True wireless headphones are taking the world by storm, and for good reason. They’re compact, portable, and pretty convenient too — and they’re getting better at staying comfortable while also staying in your ear. One of the newest brands to enter the true wireless game is Optoma, which has its NuForce lineup of headphones — including the true wireless Optoma NuForce Be Free8 headphones.
Like many other true wireless headphones out there, the buds aren’t overly cheap. But are they worth the $150? We put them to the test to find out.
True wireless headphones take on a number of different designs. There are the classic bud-style design, similar to the Apple AirPods, and there are slightly more ergonomic takes, which are clearly designed to fit better in your ears. Optoma seems to have taken the second route here, and you’ll see that the overall design of the headphones is aimed at sitting in your outer ear. Theoretically, that should keep them a little more safely in your ears.
The buds are a sleek black color, and each features a lone button, which you’ll simply use to turn the headphones on and off. They’re built largely out of plastic, though thankfully they seem to be pretty tough — and they’ll largely reside inside of their case anyway.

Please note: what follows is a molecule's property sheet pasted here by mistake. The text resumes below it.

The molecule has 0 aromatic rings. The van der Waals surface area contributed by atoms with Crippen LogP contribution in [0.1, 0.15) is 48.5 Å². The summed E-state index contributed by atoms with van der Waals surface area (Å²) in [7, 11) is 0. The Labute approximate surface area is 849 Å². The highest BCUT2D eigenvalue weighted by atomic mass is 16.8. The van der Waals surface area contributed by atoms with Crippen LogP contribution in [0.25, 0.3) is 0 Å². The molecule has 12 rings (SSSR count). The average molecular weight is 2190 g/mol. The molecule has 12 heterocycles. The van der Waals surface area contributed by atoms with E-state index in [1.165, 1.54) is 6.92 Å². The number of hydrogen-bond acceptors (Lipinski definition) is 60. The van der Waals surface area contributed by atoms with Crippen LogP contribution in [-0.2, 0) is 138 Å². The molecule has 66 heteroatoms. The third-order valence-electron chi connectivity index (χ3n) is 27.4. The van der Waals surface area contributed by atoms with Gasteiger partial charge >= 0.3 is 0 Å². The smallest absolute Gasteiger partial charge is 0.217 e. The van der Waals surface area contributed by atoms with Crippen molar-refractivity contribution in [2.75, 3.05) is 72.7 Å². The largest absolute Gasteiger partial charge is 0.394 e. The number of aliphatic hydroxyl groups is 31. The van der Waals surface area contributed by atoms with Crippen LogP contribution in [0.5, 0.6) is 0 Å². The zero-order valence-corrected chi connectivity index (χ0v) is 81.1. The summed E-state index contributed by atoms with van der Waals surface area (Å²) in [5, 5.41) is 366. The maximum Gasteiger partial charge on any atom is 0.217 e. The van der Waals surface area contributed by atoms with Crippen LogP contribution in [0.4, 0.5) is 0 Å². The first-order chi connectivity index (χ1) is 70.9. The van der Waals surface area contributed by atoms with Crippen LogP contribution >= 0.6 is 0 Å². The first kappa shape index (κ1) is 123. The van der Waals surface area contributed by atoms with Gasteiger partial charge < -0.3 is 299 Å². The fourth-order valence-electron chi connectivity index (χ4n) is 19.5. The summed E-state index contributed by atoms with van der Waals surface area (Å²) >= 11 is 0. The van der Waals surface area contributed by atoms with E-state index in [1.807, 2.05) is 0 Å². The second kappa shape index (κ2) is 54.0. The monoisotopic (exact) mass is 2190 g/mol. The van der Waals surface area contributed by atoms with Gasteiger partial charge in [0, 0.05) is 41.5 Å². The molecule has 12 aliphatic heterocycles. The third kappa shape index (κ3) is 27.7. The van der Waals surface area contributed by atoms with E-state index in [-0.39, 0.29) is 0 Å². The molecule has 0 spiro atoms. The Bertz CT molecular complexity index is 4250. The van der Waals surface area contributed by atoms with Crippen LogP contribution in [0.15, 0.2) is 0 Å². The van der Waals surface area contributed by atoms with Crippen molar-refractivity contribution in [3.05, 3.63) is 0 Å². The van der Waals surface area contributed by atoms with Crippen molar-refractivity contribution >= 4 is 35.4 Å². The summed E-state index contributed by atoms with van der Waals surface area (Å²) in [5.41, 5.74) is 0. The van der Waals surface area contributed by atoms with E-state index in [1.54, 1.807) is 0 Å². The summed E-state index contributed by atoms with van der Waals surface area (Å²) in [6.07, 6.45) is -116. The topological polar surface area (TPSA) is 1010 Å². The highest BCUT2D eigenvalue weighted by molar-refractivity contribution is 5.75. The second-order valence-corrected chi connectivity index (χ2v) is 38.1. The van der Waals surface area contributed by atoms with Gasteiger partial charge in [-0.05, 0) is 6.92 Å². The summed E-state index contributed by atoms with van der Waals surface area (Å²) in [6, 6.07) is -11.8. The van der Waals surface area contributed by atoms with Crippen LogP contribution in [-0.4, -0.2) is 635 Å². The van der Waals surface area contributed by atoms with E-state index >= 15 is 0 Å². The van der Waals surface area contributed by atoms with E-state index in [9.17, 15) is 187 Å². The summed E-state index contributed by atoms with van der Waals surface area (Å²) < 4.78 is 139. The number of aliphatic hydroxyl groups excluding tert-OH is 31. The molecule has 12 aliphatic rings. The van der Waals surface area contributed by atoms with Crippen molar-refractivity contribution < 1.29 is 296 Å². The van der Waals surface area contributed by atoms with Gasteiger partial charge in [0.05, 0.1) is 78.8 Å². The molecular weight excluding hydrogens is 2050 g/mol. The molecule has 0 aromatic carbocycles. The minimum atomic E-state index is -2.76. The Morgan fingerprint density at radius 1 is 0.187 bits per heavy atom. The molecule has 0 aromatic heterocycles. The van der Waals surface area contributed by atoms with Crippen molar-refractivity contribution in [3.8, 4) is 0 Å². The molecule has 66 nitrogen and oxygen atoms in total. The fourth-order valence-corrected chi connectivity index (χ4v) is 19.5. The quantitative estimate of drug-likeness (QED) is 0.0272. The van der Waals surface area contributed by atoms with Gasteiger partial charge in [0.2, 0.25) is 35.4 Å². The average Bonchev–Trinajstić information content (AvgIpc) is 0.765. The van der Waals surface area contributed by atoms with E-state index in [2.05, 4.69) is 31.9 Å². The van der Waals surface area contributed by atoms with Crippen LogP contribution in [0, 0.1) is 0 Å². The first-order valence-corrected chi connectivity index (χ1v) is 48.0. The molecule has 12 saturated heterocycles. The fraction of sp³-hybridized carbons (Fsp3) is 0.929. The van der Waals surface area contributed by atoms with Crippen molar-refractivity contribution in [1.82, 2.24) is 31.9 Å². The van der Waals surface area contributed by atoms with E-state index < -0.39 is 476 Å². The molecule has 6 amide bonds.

Speaking of the case, it’s a little bigger than the cases many other true wireless headphones come with, and it’s pretty light too. It doesn’t seem like Optoma skimped on battery in the case either — it’ll give your headphones up to 12 extra hours, or 3 full charges. On the bottom of the case, you’ll find a battery capacity indicator.
In general, the headphones look and feel pretty good. They don’t seem overly strong, but they’re still built enough to withstand most day-to-day abuse.
In the box, you’ll get everything you need. The headphones come with a charging case, microUSB charging cable, and a total of five pairs of ear tips.
True wireless headphones sometimes have a hard time when it comes to comfort. Thankfully, the Optoma NuForce Be Free8 headphones seem to do pretty well. For starters, they come with a pretty huge range of ear tips, and as usual, we recommend going through the ear tips to find the most comfortable fit for your ears.
We found that once we found the right ear tips, they headphones were pretty good at staying nice and firmly in your ears. No, they’re not good for running — they’ll fall out if you want to use them for things like running or going to the gym. But, for day-to-day use, like your commute to work, they should stay in your ear perfectly fine.
In general, we found the Optoma NuForce Be Free8 true wireless headphones to be pretty comfortable. It’s imperative that you find the right ear tips — but once you do, you’ll be able to wear them four hours at a time with no issue.
When it comes to sound quality, the headphones are a little hit and miss. The frequency response is fine, to be sure, but there are some issues that make the overall experience a little bumpy.